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Eighth Mu:Con music fair has new focus, venue: Newly appointed art director brings professional sensibility to talent search

Sept 21,2019
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The musicians of Mu:Con 2019 pose at a press conference at Nodeul Island’s Live House in central Seoul on Thursday. The government-led music fair invited 74 Korean artists and teams to showcase their talents during free concerts from Sept. 30 to Oct. 3. [YONHAP]
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Lee Yoon-sang
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There’s more to Korean music than K-pop idols, and Mu:Con 2019 is determined to drive that message home.

The annual government-led Seoul music fair returns for the eighth year from Sept. 30 to Oct. 3 with 74 Korean artists representing a range of genres including rock, electronic and traditional Korean music. They will take to the stage in free concerts in the hopes of winning over new fans - and possibly impress a visiting foreign music executive.

If they succeed in the latter, they could get invited to participate in music festivals abroad or collaborate with foreign artists.

Talks will be given by industry leaders including Nicole Frantz, senior vice president of Capitol Music Group.

Mu:Con’s organizers made a couple of major changes this year.

Veteran musician Lee Yoon-sang, known professionally as Yoon Sang, takes on the new role of art director, a position created this year. Acclaimed as both a singer and music producer, Lee previously served as musical director of the Korean art troupe that performed in Pyongyang last April ahead of the inter-Korean summit.

There was also a big change in partnerships and venue. In previous years, the fair was co-hosted by MBC and held in the TV network’s building in Sangam-dong, western Seoul. This year, Mu:Con teamed up with KBS and relocated their performances to an outdoor plaza in front of Coex in southern Seoul, making it possible for passersby to enjoy the performances as well.

On Thursday, the Korea JoongAng Daily sat down with Lee to discuss his expectations for Mu:Con 2019. Below are edited excerpts.



Q.What is your role as Mu:Con’s first art director?

A.Until the last edition, Mu:Con formed a special committee to select participating artists. The committee was made up of journalists and TV producers but rarely any musicians.

As an art director, I get to weigh in on which artists to showcase on stage. I focused on delivering the depth and diversity of Korean music.



What do you hope to achieve with Mu:Con?

Before I came to Mu:Con, I thought I had a good grasp of Korea’s younger musicians.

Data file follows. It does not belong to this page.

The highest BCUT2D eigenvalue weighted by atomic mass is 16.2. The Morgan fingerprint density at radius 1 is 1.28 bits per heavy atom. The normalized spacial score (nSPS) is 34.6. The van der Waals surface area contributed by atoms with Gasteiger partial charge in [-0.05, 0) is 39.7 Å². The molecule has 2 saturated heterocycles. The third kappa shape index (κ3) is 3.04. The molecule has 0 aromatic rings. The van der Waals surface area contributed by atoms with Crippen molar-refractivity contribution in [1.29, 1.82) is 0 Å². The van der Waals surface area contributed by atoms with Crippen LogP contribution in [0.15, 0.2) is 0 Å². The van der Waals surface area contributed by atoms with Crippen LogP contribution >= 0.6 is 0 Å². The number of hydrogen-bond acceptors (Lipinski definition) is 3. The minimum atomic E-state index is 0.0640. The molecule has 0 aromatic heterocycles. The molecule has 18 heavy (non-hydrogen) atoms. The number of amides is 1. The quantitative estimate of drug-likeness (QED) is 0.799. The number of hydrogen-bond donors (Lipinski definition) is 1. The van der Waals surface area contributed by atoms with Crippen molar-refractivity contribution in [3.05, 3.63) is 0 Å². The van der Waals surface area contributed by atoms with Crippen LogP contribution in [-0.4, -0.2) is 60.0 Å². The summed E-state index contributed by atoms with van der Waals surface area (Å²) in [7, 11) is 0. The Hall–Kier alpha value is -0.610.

But as I listened to the music sent by Mu:Con applicants, I realized that there were so many good artists that I had never heard of, some who have been active for more than three years. I felt guilty for not knowing them sooner.

In the past, it was easier to keep updated with new indie musicians if you just followed the right channels, but now artists share their music on so many different platforms.

I hope Mu:Con will be an opportunity for Korean artists to reach out to potential fans abroad who can appreciate music as a language without borders.



Given BTS’s success, how do you expect K-pop to fare abroad?

The success of BTS is unprecedented. Asian pop stars were nearly non-existent in the U.S. music industry. Two years ago, I also thought that BTS was opening a new era for Asian artists.

But now I came to accept more or less that BTS is really just a phenomenon and that their success is their own.

It’s risky to think that BTS paved the way for similar success of other groups, but as long as there are small pockets of fans who love Korean artists all over the world, I think the future of K-pop is still bright.



Are there any specific Mu:Con artists whom you’ve been paying close attention to?

There are some artists that I know will blow up, and it’s just a matter of when. Like for Se So Neon, they aren’t known widely to the public, but they’re already like superstars for those into music. Cotoba is another promising team I discovered during the selection process.



One of the keywords for Mu:Con 2019 is “tech.” How does technology relate to music?

One way that technology relates to music is through collaboration. There was a time that it was impossible to record if the instruments were not present in the same space. But through the development of the internet, we were able to invite a lot of collaborations.



It’s been a while since you released your own music. Do you have any plans for new albums?

When I heard that Jung Mi-jo applied to Mu:Con, I felt like I was being scolded.

Younger people might know her from IU’s remake of her song “By the Stream,” but Jung has the power of the original. She’s over 70, but her speech and mannerisms are not what I’m used to from people her age. I was also really shocked by how many fans she has.

I myself was never really a performer. A few years ago, I actually started working on a seventh album but ended up scrapping it completely. I think I’m still in the process of finding my language in music.

BY KIM EUN-JIN [kim.eunjin1@joongang.co.kr]



The second round of registration for Mu:Con 2019 opened Friday at 6 p.m. on ticket.melon.com. Those without tickets can drop by Coex in southern Seoul to catch some of the performances or tune into a recorded broadcast on Oct. 31 at 11:40 p.m. on channel KBS1TV.